AKRON — In May, Ohioans were asked to name their biggest concerns for 2016, and crime/ violence was in the top 10 issues.
The initial poll of 1,001 people done in May for Ohio news outlets as part of the Your Vote Ohio project showed that people defined crime and violence in multiple ways, among them as a need for gun regulation or guns for protection, concern for terrorism, and some for protection from immigrants.
“Anytime we have crime, we all have to pay for it because it costs us taxpayers money,” said Donald Miller, a 58-year-old from Lima who works in manufacturing. “The only way we can deter that is to have more police on the force.
And, Miller said that if we are to protect everyone’s rights, police presence needs to be increased, despite statistics showing that violent crime is decreasing.
“We’re going to have to have everyone working together — the Crime Bureau, the FBI, all of them need to work together, even down to local law enforcement,” he said.
Also on people’s minds were the sharp increase in drug overdoses and police shootings in Cleveland, Cincinnati and across the country.
Those who cited crime first were disproportionately from the northern half of the state, earning less than $50,000 a year and with less than a college education.
“I have a firearm in my home that is loaded and it saved my house from a murder,” said a young single white male from Northwest Ohio. It “keeps immigrants from raping and killing my family.”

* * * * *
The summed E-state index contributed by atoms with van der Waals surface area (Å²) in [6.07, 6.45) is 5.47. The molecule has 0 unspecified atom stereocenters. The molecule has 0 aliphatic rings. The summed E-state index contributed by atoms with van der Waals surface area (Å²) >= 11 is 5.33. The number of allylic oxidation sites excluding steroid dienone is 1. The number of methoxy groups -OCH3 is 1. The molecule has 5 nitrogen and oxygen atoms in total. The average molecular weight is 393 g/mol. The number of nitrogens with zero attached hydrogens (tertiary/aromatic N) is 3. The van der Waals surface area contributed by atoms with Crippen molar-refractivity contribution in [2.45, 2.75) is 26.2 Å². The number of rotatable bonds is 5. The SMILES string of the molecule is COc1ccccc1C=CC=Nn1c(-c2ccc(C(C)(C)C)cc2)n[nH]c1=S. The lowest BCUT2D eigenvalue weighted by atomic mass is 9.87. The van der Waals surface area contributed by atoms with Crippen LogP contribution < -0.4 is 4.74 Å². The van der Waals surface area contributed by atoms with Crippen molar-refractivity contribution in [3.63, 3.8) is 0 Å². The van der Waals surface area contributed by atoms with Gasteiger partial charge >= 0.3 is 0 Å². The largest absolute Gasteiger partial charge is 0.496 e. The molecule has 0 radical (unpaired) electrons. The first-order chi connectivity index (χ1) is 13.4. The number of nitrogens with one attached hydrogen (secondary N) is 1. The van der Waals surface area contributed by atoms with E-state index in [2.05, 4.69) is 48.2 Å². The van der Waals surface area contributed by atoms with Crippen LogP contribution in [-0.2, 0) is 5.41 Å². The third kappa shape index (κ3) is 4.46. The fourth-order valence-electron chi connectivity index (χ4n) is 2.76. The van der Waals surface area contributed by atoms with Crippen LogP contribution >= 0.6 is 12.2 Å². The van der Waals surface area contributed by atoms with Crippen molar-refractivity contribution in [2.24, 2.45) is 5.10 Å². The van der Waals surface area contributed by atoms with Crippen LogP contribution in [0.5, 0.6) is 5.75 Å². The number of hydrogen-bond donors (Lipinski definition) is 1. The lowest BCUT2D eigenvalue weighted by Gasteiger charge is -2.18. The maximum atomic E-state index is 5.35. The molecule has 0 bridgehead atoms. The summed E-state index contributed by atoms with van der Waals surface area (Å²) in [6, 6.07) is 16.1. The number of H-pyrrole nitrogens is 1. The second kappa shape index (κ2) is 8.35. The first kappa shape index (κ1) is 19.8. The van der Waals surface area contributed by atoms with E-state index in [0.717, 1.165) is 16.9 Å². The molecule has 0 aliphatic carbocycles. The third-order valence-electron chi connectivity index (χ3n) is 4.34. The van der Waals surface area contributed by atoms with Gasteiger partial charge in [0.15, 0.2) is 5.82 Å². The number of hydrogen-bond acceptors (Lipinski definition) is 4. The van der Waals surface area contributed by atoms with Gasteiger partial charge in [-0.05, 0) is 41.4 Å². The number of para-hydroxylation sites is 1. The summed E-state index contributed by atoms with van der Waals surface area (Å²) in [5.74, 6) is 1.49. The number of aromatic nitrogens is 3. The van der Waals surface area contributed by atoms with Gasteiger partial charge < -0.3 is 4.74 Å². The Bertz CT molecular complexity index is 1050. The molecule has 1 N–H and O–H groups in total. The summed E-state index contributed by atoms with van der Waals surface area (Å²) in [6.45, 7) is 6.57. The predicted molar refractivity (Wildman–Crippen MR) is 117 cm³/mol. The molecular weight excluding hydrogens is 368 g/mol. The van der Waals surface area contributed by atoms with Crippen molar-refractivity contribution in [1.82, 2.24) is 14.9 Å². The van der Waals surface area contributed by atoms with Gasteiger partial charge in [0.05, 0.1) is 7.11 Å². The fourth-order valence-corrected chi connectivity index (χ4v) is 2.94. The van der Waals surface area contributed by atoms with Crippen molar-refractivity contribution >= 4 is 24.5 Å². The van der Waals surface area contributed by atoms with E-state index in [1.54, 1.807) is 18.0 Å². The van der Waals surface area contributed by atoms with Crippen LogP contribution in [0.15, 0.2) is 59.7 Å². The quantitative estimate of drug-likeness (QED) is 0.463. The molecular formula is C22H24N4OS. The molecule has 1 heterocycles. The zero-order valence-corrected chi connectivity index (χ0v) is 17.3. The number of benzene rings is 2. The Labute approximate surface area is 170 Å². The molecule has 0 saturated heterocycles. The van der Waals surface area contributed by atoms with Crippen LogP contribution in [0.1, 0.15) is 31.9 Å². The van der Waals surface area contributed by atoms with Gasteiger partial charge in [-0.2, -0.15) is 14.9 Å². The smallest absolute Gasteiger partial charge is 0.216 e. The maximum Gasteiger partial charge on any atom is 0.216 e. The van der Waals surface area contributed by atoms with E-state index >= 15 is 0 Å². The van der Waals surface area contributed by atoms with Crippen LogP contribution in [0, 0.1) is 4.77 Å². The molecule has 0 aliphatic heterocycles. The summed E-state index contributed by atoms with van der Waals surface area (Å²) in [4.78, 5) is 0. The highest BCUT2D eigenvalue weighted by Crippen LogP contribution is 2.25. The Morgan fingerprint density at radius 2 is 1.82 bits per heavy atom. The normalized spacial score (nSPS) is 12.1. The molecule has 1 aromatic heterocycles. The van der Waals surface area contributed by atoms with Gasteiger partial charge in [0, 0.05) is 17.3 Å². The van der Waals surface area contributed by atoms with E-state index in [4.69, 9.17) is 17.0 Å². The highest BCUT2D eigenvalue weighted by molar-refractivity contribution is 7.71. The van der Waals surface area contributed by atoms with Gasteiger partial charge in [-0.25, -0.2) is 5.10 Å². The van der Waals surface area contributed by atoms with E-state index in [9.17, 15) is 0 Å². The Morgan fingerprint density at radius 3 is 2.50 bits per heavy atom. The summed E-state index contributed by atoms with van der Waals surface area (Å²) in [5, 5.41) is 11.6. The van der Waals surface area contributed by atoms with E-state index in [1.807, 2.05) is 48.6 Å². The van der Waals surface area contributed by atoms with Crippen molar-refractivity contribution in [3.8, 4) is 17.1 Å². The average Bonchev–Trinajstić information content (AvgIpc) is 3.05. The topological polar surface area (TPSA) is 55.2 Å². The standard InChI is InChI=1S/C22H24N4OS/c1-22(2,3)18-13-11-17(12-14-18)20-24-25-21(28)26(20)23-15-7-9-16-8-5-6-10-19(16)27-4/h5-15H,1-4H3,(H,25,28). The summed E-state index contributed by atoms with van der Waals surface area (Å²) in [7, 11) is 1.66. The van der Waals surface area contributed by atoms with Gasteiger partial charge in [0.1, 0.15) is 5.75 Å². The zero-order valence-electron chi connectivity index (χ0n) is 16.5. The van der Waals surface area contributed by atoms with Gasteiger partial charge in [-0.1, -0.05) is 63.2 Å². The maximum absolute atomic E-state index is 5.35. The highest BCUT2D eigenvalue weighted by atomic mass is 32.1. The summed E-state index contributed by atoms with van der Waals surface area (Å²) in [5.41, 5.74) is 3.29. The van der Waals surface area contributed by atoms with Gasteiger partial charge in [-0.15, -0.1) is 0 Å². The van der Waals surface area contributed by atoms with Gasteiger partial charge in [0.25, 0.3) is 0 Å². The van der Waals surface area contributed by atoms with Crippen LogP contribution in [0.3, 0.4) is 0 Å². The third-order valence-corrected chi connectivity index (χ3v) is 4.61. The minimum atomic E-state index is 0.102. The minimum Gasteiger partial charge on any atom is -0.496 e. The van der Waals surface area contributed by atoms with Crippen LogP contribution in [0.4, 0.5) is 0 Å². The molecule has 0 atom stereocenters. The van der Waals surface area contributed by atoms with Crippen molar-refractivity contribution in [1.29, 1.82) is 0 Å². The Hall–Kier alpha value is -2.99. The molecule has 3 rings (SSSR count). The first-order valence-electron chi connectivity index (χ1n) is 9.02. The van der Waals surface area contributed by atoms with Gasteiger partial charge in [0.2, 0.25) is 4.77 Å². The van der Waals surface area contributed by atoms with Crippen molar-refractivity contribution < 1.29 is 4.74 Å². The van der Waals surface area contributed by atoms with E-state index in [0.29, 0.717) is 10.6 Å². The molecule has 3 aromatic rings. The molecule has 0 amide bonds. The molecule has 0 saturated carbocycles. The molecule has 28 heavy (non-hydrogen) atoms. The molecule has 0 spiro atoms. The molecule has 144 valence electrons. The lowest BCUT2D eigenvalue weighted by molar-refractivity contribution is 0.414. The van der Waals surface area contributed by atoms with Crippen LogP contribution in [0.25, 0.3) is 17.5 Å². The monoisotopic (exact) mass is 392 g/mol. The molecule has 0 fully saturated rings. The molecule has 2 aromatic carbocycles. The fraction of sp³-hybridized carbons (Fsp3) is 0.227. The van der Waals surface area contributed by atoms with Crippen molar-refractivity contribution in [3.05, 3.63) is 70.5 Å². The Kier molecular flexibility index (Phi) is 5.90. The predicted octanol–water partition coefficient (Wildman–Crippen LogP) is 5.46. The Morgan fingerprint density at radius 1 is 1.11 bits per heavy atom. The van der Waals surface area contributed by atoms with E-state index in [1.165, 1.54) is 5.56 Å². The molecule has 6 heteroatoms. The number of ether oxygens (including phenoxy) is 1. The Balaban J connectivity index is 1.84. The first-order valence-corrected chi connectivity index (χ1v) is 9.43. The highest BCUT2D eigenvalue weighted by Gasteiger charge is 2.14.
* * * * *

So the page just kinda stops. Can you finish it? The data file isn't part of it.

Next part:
“I’m afraid to go anywhere without getting shot,” said a white poll respondent from Southwest Ohio, a member of the boomer generation.
“Police violence against the citizens” was the top concern of a middle-aged woman in Northeast Ohio. “Because I’m African American, it seems to me we are being targeted.”
Respondents were granted anonymity in exchange for personal thoughts and information. For the news media’s purposes, three polls asking similar questions were conducted in May, August and October by the Bliss Institute of Applied Politics at the University of Akron and the Center for Marketing and Opinion Research in Akron.
The poll showed that economic issues were by far the most important concern of Ohioans, and immigration, terrorism, crime and health care followed.
Hillary Clinton has taken a reform position that eliminates mandatory sentencing for lesser crimes and emphasizes rehabilitation, a change in school discipline to keep children out of the so-called school-to-prison pipeline, and better training for police.
She also has expressed concern about racial profiling by police and the disproportionate number of blacks in the criminal justice system.
“We have to make sure that our police are using the best training, the best techniques, that they’re well prepared to use force only when necessary,” Clinton said in the first debate with Donald Trump. “Everyone should be respected by law and everyone should respect the law.”
Trump has defined himself as the law-and-order candidate. He made it a theme of his convention in Cleveland, promised to get tough on urban dwellers and as the months wore on, the polls showed the number of Ohioans naming crime and violence as a top issue grew slightly.